What else is Uber bringing to SA and how are South Africans using Uber?
“I will Uber there” is becoming common phrase in South Africa as it is around the world where Uber operates. Uber, is the software company that has knocked the transport industry on its head as it provides a safe, convenient and cashless method for anyone to have their own chauffeur at a touch of a button. It also revolutionised the way drivers are able to maximise their earning potential by being exposed to thousands of potential Uber riders.
I had the opportunity to catch up with Alon Lits, Uber’s General Manager for Sub Saharan Africa to hear about how the company has done in South Africa and what the future plans are.
Small to 300 Cities
When Uber started in San Francisco, the founders were ecstatic when they saw that there are a handful of Uber trips happening around the city. Little did they know that within a couple of years, Uber would be available in over 300 cities around the world. In New York, there are so many Uber drivers that you are never more than a couple of minutes away from a ride. One would think that this would mean more competition and less rides, however, the opposite is true. As people realise that the Uber is around every corner, people are using the service more. On demand transport within an app!
Uber Scale for Uber Jobs
Uber has created over 2000 jobs in South Africa between 2014 and 2015 and is on a path to create 15000 jobs by 2017. These are real numbers and real incomes showing how Uber is delivering on what others (*cough Government *) are just talking about. In fact, one of the factors holding Uber back from being able to create more jobs is the fact that South African transport laws are interpreted differently in each province. In the Cape, there was/ is a hold on issuing specific licence which was due to be removed in October but is still in place. In Durban, there is a limit on number of licences issued. These regulations are hampering the growth potential of Uber and its driver partners and Uber is working closely with the powers-that-be to assist and work within the regulations.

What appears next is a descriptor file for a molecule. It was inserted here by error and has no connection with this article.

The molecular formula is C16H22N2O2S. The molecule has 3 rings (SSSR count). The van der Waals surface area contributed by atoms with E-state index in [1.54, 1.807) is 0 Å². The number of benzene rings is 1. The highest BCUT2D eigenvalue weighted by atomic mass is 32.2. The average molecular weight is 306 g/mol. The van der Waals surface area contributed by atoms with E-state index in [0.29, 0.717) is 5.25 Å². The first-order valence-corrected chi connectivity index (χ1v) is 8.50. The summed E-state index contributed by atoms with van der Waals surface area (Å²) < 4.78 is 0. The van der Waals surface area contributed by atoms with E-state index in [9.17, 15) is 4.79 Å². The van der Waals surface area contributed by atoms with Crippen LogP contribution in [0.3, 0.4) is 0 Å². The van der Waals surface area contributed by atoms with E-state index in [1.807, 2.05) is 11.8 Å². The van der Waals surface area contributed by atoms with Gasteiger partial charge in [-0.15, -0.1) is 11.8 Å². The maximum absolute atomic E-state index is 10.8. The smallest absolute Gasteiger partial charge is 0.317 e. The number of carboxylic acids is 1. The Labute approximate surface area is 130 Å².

Uber drivers are not only empowered to work when they choose to work, but are able to create opportunities for others. We heard from Kevin Dube who used to be employed as a taxi driver but once he tried Uber he was hooked and quit his job to become an Uber driver full time in 2014. Since then he has purchased three more vehicles and now employs three other drivers. Kevin says that he loves the fact that Uber takes care of all the technology allowing him and his drivers to focus on customer service.
How are South Africans using Uber ?
Whilst South Africa does have a public transport system (buses, trains, taxis), South Africans prefer to use their own vehicles. The Uber effect has begun to transform people’s perception as more of us are starting to use Uber on a regular basis instead of just on the odd Saturday evening after a night out on the town. In fact according to Uber’s calculations, if you travel 15km per day, it would cost R4500 if you used Ube daily. With this number in mind, it would be cheaper to use Uber verses owing a car when you take car repayments, insurance, petrol, parking and not to mention the frustration of being not productive in traffic.